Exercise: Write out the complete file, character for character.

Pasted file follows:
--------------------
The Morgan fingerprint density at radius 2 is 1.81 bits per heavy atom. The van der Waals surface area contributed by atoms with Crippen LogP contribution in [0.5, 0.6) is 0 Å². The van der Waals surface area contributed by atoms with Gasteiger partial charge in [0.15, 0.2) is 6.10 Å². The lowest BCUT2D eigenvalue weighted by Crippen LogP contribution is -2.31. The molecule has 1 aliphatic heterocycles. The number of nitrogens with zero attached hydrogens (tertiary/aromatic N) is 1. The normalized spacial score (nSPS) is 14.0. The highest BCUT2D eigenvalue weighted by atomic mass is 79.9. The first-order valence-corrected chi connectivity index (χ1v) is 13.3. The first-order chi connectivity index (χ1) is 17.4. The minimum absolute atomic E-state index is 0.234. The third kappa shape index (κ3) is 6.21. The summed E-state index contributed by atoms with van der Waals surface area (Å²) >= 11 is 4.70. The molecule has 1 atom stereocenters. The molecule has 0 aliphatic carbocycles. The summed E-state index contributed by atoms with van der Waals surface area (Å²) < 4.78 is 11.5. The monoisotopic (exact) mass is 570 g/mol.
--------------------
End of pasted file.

The Morgan fingerprint density at radius 2 is 1.81 bits per heavy atom. The van der Waals surface area contributed by atoms with Crippen LogP contribution in [0.5, 0.6) is 0 Å². The van der Waals surface area contributed by atoms with Gasteiger partial charge in [0.15, 0.2) is 6.10 Å². The lowest BCUT2D eigenvalue weighted by Crippen LogP contribution is -2.31. The molecule has 1 aliphatic heterocycles. The number of nitrogens with zero attached hydrogens (tertiary/aromatic N) is 1. The normalized spacial score (nSPS) is 14.0. The highest BCUT2D eigenvalue weighted by atomic mass is 79.9. The first-order valence-corrected chi connectivity index (χ1v) is 13.3. The first-order chi connectivity index (χ1) is 17.4. The minimum absolute atomic E-state index is 0.234. The third kappa shape index (κ3) is 6.21. The summed E-state index contributed by atoms with van der Waals surface area (Å²) >= 11 is 4.70. The molecule has 1 atom stereocenters. The molecule has 0 aliphatic carbocycles. The summed E-state index contributed by atoms with van der Waals surface area (Å²) < 4.78 is 11.5. The monoisotopic (exact) mass is 570 g/mol.